In this second-to-last one of the dozens of universes that bloomed into being in that millisecond of destiny, Max blacked out within a moment after photographing a beautiful blue butterfly – and never woke up again. This Max’s own future time-traveling self – the other Max just one paragraph above – had returned to possess her. During her blackout, the Max from three years into the future, variously known as “Real Max,” “Main Max,” or “Alpha Max,” moved this Max’s body out of cover, while yelling with this Max’s voice, right behind a twitchy and highly-strung Nathan Prescott with his finger on a trigger. The Max who belonged in this time never felt the massive punch of a semiautomatic bullet, never saw her blue-haired best friend recognize her as she fell. In her place fell the Max of another universe, who knew everything she did plus far more than she should have known. The long suffering of the “real” Max had finally ended, in the same time and place where it had all begun. But her powers lived on… and the “real” Chloe’s suffering had only just begun.
And in the very last one of those dozens of universes, Max photographed a blue butterfly – and then promptly felt her phone vibrating in her pocket. Shocked to see a call from Chloe, who she’d thought had given up on her years ago, Max answered the phone. Chloe’s panicked voice didn’t let her get a word in edgewise. “Max, thank god you’re still there. You have to get out of that bathroom right now. Your life is in danger. Find me in the parking lot and I’ll explain everything, I promise! Hurry. Now! Don’t talk to Nathan, just come find me!”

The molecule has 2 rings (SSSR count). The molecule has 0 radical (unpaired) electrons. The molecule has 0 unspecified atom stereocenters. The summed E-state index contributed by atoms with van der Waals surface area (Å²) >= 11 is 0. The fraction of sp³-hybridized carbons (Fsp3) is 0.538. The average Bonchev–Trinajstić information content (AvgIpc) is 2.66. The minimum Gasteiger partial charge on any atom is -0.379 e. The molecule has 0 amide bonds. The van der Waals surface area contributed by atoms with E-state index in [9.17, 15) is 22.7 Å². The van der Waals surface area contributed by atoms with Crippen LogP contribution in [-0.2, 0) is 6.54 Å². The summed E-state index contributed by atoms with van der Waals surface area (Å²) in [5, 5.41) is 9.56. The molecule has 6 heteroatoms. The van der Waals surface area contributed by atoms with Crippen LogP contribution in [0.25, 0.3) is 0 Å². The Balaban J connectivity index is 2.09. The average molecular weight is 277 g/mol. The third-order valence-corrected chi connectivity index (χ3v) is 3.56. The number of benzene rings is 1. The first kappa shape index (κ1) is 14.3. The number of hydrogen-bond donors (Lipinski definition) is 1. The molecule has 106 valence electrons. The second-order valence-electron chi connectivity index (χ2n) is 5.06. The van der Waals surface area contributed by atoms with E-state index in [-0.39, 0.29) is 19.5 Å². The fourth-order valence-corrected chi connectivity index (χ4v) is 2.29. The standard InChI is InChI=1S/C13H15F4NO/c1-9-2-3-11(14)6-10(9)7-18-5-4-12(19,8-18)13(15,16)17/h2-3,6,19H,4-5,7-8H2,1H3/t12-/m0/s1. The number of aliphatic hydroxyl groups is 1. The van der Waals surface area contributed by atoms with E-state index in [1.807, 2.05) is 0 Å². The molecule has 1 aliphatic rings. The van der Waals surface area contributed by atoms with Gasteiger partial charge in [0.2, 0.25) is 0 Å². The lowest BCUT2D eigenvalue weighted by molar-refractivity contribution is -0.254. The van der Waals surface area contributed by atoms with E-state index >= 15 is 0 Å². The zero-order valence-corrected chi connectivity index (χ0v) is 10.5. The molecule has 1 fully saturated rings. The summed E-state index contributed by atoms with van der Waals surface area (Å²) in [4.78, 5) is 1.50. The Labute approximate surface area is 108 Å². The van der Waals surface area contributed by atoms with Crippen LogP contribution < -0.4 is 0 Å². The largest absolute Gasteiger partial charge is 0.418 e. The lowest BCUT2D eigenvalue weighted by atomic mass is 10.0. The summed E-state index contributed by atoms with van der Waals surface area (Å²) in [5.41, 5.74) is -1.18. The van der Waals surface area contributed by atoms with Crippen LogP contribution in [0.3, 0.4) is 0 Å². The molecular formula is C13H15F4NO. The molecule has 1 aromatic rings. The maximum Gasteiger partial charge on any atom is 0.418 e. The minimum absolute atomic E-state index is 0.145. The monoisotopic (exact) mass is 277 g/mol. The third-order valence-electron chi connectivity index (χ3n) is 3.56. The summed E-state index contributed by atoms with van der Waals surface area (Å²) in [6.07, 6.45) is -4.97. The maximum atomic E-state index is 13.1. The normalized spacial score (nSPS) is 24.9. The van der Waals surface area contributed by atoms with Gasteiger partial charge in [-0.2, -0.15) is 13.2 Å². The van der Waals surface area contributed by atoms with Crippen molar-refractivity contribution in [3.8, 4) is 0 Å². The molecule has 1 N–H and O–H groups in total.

This last universe was not created by Max. It, too, was destined to split dozens of times over the following five days, giving rise to another tree of divergences. And in one of the offshoots of this universe, five days later, Max was to hand Chloe that butterfly photo as they watched a tornado shred their home. Chloe would not hesitate to throw the photo into the swirling storm without a second glance. There were only fifteen survivors of the freak tornado in Arcadia Bay that day.
Later that same day...
Chloe - the original Chloe who'd been accidentally killed in the original, no-time-travel timeline - awoke surrounded by light and comforting warmth. The last thing she remembered was an overwhelming pain in her stomach after Nathan shot her. I can’t believe that bastard actually had the nerve to shoot me! The pain was gone, and Chloe looked down at herself – no blood, no bullet wound – she felt completely fine, as if nothing had happened. Damn, I must be dead. There’s no way a coward like him actually meant to do that. I really hope his daddy doesn’t manage to buy him out of this one.
Chloe was startled out of her thoughts by a booming voice that vibrated through her whole body.
“Chloe Elizabeth Price, welcome to your final judgment.”
"What the fuck?"